My Partner Isn’t Interested in Growing

Should I stay or leave?

You’ve likely heard me talk about alignment in the context of relationship’s early phases. Getting into them. And ensuring that you and your partner are on the same page when it comes to needs, values, and vision.

But the conversation around alignment doesn’t end there…

Years into a relationship, what happens when one partner is growing and the other is static, or isn’t even interested in personal growth?

No matter your gender combination in relationship or marriage, this is a common crux that many partners arrive at in the long term.

Opposites are required to have this conversation. To help build a full perspective, I’ve laid out Six Considerations below. In them, I’ll be both as gentle and as blunt as I can be.

So, let’s start with the slap, then massage it out with some nuance…

Consideration Number One: There’s a difference between interests and values

Your partner might say, “Hey, I’m really digging learning about this. I’m wondering, as I learn and expand, would you come with me?”

And we might say, “Nah, I’m not interested in what you’re interested in.” And that’s fair, right?

If one of you gets super into tennis or pottery, and the other person doesn’t want to do it with you—that’s not a big deal, because those are interests. And they’re different for everyone.

But when I hear someone say, “Our value systems are so different,” that concerns me…

Because I don’t know that you can reconcile value differences in a relationship. I’d love to say you can. But most of the time our values are deal-breakers.

Our values are things like growth, truth, honesty, integrity, adventure, mental health—things that are critical to the ethos of who we are as human beings…

And to abandon those values would be abandoning yourself, limiting your self-expression and growth, which leads to…

Consideration Number Two: If you stop growing in order to stay in a relationship, you will resent the relationship…

If you turn off your own expansion, and choose to stay small, to remain a match for someone else (because they don’t like your bigness, or they can’t handle it, or it threatens them) then resentment toward your partner is inevitable.

One way or another, you’ll be driven to leave the relationship, either by checking out internally or literally walking away.

Consideration Number Three: People change. Just because a relationship worked years ago, that doesn’t mean it works now…

If you get married at 20, your level of consciousness is very different than it will be at 30 or 40. You might be completely different people. And what you’re seeking in a relationship at 20 is very different than when you’re 30 or 40.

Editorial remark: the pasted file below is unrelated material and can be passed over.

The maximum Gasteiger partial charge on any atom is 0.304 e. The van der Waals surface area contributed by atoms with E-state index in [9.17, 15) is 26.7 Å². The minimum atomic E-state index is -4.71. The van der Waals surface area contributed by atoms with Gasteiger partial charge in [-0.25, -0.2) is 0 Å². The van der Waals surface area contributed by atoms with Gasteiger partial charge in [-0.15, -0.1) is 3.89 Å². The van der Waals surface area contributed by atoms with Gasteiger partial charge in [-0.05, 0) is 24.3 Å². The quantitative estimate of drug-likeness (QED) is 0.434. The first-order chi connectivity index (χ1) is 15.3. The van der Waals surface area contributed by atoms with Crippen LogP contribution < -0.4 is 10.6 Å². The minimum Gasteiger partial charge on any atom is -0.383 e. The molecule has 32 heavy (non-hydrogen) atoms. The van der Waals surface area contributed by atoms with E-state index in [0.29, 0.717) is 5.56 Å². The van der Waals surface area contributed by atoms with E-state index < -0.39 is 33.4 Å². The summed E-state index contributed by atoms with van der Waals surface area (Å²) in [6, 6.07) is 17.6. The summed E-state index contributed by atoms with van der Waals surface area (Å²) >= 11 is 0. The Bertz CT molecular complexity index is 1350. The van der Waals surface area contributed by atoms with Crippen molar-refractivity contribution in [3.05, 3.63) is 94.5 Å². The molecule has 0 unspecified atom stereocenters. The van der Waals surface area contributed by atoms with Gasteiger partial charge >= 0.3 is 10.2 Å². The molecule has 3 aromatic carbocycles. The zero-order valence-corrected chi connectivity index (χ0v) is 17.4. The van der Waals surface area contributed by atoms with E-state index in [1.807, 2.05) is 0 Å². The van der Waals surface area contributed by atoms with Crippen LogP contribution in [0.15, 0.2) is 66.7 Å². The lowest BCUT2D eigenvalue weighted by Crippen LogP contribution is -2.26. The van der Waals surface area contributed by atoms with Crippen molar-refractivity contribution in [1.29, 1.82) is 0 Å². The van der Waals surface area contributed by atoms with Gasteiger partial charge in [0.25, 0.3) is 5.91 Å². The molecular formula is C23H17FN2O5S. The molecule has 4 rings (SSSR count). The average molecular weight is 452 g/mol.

It pains me to hear people say, “Where’s the person I met?” As if staying the same is a desirable achievement, rather than growing, learning, or becoming better.

I’m so grateful that I’m not who I was at 20, or even who I was a year ago. Because there were aspects of me that needed to heal. There was more about codependency that I needed to learn. And I bet there always will be.

It’s only through transformation that you release the weight of the pain of your experiences. In growing from struggles, you can look back and say (in most cases, though not always true) “Thank God I went through that, so that I could learn about boundaries, alignment, expression. All the things I value so much…”

We need growth. We thrive in growth. So, if growth is a deep value of yours, and if your growth is pulling you away from a relationship, is there anything to be ashamed of? Or could letting go of that relationship just be a sign of your growth?

Consideration Number Four: Choosing to end a relationship isn’t a failure…

We need to eradicate this idea that you must stay together because you made a commitment, under every circumstance—abuse, neglect, or not sharing the mutual value of growth.

Our culture has made it so that leaving a relationship is some sort of flaw. The breaking of a secret contract we’ve all made about love, that must abandon yourself and stay together at all costs.

This is the kind of implicit, limiting agreement of tradition beneath beliefs like: “You can’t leave. You can’t change. You must navigate relationship this way. You need to live this type of life.”

The nature of relationship is in a transformational state, from one generation to the next. Relationship used to be something you just did. But now people are going, “Wait… I actually want more. But everything I learned about relationship was that you don’t get to have more. And that’s just the way it is…”

How many people do you know who just statically coast in relationships? How many times have you heard them say sh*t like…

“Well, this is just normal. This is just what happens. You’re not supposed to care. You’re not supposed to be attracted to each other anymore. You’re not supposed to hump. You’re not supposed to go down on each other. You’re not supposed to pop a finger in the butt from time to time…”

Too many people have given up. They believe that you’re supposed to just tolerate things in life, and they aren’t allowed to be better.